THOUGHT LEADERS

How time and mobility can make a 4-hour work week

Is it possible to have a life of complete freedom without being a millionaire? By using time and mobility as a currency it might just be.

This is one of the underlying truths of Tim Ferris’ book The 4-Hour Work Week.  The best-selling author has been an advisor for Facebook, Twitter, Uber, and Alibaba, among others, which would suggest he knows a thing or two about making success happen. According to Ferris, real wealth comes from time and mobility and those who have learnt to build these dual additional currencies have become, what he calls, the “New Rich.”

Three hundred years ago, land was wealth. One hundred years ago, wealth was industrialisation. Today, for the new rich, wealth is information. In his book Rich Dad Poor Dad, Robert Kiyosaki writes that most people know only one solution to wealth: work hard, save, and borrow. In contrast, he says the rich know that their mind is their most valuable asset.

Essentially, you have two options in life according to Kiyosaki:

  1. Work hard, pay taxes, save anything left over, and get taxed on the savings.
  2. Take the time to develop your financial intelligence and harness the power of your brain to create assets.

Some people work ridiculously hard to retire early and young, but others recognize that inactivity is not the end-goal. Instead, they mobilise their financial intelligence to create time and mobility to distribute recovery periods, adventures and mini-retirements throughout their lives.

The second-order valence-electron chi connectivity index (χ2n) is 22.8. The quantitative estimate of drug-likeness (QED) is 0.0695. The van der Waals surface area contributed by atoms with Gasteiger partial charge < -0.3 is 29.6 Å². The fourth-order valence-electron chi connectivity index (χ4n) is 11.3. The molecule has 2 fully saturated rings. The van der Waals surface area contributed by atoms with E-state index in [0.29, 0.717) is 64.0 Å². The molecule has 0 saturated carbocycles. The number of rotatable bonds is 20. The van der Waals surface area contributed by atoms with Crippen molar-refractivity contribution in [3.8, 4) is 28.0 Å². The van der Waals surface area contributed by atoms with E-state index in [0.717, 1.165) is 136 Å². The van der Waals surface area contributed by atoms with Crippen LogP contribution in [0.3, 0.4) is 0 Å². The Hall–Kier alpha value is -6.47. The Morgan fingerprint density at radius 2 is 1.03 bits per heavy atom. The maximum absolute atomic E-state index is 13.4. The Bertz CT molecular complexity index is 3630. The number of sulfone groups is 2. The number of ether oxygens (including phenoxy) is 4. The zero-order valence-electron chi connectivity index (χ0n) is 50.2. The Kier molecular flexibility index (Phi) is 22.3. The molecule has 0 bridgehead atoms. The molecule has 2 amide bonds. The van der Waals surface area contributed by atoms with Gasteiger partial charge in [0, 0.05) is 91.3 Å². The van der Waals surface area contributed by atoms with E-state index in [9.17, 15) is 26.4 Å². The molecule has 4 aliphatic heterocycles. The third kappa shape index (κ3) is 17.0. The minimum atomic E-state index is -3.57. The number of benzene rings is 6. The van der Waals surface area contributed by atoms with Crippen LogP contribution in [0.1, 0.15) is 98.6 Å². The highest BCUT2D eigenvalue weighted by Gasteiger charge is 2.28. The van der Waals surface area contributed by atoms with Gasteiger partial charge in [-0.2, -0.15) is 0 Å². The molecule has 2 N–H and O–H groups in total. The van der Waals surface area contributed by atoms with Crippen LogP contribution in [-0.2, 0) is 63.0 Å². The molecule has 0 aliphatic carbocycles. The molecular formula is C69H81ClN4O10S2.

What’s the big deal?

Although a 4-hour work week isn’t possible for everyone, these simple tools can help individuals across different vocations to create more time and mobility for themselves. The key to a flexible lifestyle is structured around the acronym DEAL, according to Ferris.

Definition

In an article for Stanford’s UpRising magazine, Lauren Aguilar writes that 21st century employees face extreme work expectations like the “ideal worker” myth and the “flexibility stigma”. While our lives have changed, expectations of what we can do for work have not kept pace. Replace self-defeating definitions and assumptions about what work should be and define what you want to do with your time.

Elimination

After defining what you want to do with your time, you can free that time. The Paretto principle, famously observed by Italian economist Vilfredo Pareto, found that in any field of endeavour, 80% of results come from 20% of actions. With this in mind, channel your energy into actions that produce results and eliminate things that are stealing your time.

Automation

Once you’ve made some room in your schedule, it’s time to put it on autopilot. When you have a profitable formula for generating income, the challenge is to remove yourself from the equation, according to Ferris. This advice is much more concentrated to entrepreneurs who might be able to step away from their business and manage from a distance once it’s up and running. For anyone else, returns on investments might be the most feasible way of ensuring a constant cash flow that’s independent of you.

Liberation

The last step in Ferris’ four step plan to a four-hour work week is creating mobility. One way of doing that is through promoting a Results Oriented Work Environment (ROWE). A ROWE workplace works by measuring the performance and output of employees, rather than the hours they work or their presence in the office. An in-depth study of ROWE found that it improved workers’ productivity, satisfaction, and health, according to an article in Huffington Post.

This post is sponsored by Volkswagen Touareg and produced by BrandStudio24.